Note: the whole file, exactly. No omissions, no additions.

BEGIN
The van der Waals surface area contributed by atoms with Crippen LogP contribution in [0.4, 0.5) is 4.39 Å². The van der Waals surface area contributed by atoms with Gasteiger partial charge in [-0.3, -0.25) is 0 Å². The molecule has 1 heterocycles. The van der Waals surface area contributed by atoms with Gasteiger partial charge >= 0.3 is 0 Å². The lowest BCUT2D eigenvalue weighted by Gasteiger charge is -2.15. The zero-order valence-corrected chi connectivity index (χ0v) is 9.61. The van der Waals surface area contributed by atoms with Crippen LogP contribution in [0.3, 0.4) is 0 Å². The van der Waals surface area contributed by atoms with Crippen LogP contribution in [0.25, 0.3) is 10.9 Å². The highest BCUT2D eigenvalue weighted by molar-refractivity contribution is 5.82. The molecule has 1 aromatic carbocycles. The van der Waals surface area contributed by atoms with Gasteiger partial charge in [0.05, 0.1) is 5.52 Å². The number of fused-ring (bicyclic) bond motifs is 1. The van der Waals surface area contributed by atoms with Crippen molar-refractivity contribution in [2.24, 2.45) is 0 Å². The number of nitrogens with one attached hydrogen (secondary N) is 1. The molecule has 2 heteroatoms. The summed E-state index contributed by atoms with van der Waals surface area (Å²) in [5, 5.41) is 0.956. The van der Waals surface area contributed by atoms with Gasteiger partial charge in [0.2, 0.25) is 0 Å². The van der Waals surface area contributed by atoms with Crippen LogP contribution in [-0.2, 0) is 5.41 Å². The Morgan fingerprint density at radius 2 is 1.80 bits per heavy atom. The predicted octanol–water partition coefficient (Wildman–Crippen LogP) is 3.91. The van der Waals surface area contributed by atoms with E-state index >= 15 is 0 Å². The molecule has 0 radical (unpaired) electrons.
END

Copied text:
The van der Waals surface area contributed by atoms with Crippen LogP contribution in [0.4, 0.5) is 4.39 Å². The van der Waals surface area contributed by atoms with Gasteiger partial charge in [-0.3, -0.25) is 0 Å². The molecule has 1 heterocycles. The van der Waals surface area contributed by atoms with Gasteiger partial charge >= 0.3 is 0 Å². The lowest BCUT2D eigenvalue weighted by Gasteiger charge is -2.15. The zero-order valence-corrected chi connectivity index (χ0v) is 9.61. The van der Waals surface area contributed by atoms with Crippen LogP contribution in [0.3, 0.4) is 0 Å². The van der Waals surface area contributed by atoms with Crippen LogP contribution in [0.25, 0.3) is 10.9 Å². The highest BCUT2D eigenvalue weighted by molar-refractivity contribution is 5.82. The molecule has 1 aromatic carbocycles. The van der Waals surface area contributed by atoms with Gasteiger partial charge in [0.05, 0.1) is 5.52 Å². The number of fused-ring (bicyclic) bond motifs is 1. The van der Waals surface area contributed by atoms with Crippen molar-refractivity contribution in [2.24, 2.45) is 0 Å². The number of nitrogens with one attached hydrogen (secondary N) is 1. The molecule has 2 heteroatoms. The summed E-state index contributed by atoms with van der Waals surface area (Å²) in [5, 5.41) is 0.956. The van der Waals surface area contributed by atoms with Gasteiger partial charge in [0.2, 0.25) is 0 Å². The van der Waals surface area contributed by atoms with Crippen LogP contribution in [-0.2, 0) is 5.41 Å². The Morgan fingerprint density at radius 2 is 1.80 bits per heavy atom. The predicted octanol–water partition coefficient (Wildman–Crippen LogP) is 3.91. The van der Waals surface area contributed by atoms with E-state index >= 15 is 0 Å². The molecule has 0 radical (unpaired) electrons.